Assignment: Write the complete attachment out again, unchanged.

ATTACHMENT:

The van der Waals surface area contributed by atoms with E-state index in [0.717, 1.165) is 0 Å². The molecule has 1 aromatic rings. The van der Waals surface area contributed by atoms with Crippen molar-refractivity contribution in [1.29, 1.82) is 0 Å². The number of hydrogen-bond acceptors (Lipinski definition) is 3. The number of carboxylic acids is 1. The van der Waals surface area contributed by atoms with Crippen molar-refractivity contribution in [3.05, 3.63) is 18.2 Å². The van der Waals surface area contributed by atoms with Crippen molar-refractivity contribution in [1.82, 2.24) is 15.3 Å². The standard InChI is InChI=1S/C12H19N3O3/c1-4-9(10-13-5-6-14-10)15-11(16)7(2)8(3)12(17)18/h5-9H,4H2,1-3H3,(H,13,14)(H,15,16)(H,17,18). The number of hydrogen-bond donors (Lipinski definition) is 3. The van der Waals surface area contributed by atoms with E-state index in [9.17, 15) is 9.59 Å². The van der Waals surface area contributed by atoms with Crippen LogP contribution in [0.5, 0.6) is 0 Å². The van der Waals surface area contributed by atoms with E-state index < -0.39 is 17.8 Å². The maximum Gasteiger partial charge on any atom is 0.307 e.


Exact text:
The van der Waals surface area contributed by atoms with E-state index in [0.717, 1.165) is 0 Å². The molecule has 1 aromatic rings. The van der Waals surface area contributed by atoms with Crippen molar-refractivity contribution in [1.29, 1.82) is 0 Å². The number of hydrogen-bond acceptors (Lipinski definition) is 3. The number of carboxylic acids is 1. The van der Waals surface area contributed by atoms with Crippen molar-refractivity contribution in [3.05, 3.63) is 18.2 Å². The van der Waals surface area contributed by atoms with Crippen molar-refractivity contribution in [1.82, 2.24) is 15.3 Å². The standard InChI is InChI=1S/C12H19N3O3/c1-4-9(10-13-5-6-14-10)15-11(16)7(2)8(3)12(17)18/h5-9H,4H2,1-3H3,(H,13,14)(H,15,16)(H,17,18). The number of hydrogen-bond donors (Lipinski definition) is 3. The van der Waals surface area contributed by atoms with E-state index in [9.17, 15) is 9.59 Å². The van der Waals surface area contributed by atoms with Crippen LogP contribution in [0.5, 0.6) is 0 Å². The van der Waals surface area contributed by atoms with E-state index < -0.39 is 17.8 Å². The maximum Gasteiger partial charge on any atom is 0.307 e.